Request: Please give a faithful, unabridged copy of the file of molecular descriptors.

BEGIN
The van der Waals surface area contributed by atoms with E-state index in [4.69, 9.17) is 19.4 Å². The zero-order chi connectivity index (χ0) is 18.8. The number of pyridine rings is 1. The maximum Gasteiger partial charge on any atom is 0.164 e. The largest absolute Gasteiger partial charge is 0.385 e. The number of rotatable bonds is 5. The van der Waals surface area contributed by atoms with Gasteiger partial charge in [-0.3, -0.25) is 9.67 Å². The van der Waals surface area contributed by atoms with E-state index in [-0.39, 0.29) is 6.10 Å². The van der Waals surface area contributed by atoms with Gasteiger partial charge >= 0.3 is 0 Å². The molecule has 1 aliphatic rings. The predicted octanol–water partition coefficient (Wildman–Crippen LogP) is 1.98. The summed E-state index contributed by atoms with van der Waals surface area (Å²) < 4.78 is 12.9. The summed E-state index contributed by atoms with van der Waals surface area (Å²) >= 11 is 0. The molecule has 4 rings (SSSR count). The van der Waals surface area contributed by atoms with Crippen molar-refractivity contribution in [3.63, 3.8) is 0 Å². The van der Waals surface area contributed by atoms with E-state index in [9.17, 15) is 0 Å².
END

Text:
The van der Waals surface area contributed by atoms with E-state index in [4.69, 9.17) is 19.4 Å². The zero-order chi connectivity index (χ0) is 18.8. The number of pyridine rings is 1. The maximum Gasteiger partial charge on any atom is 0.164 e. The largest absolute Gasteiger partial charge is 0.385 e. The number of rotatable bonds is 5. The van der Waals surface area contributed by atoms with Gasteiger partial charge in [-0.3, -0.25) is 9.67 Å². The van der Waals surface area contributed by atoms with E-state index in [-0.39, 0.29) is 6.10 Å². The van der Waals surface area contributed by atoms with Gasteiger partial charge >= 0.3 is 0 Å². The molecule has 1 aliphatic rings. The predicted octanol–water partition coefficient (Wildman–Crippen LogP) is 1.98. The summed E-state index contributed by atoms with van der Waals surface area (Å²) < 4.78 is 12.9. The summed E-state index contributed by atoms with van der Waals surface area (Å²) >= 11 is 0. The molecule has 4 rings (SSSR count). The van der Waals surface area contributed by atoms with Crippen molar-refractivity contribution in [3.63, 3.8) is 0 Å². The van der Waals surface area contributed by atoms with E-state index in [9.17, 15) is 0 Å².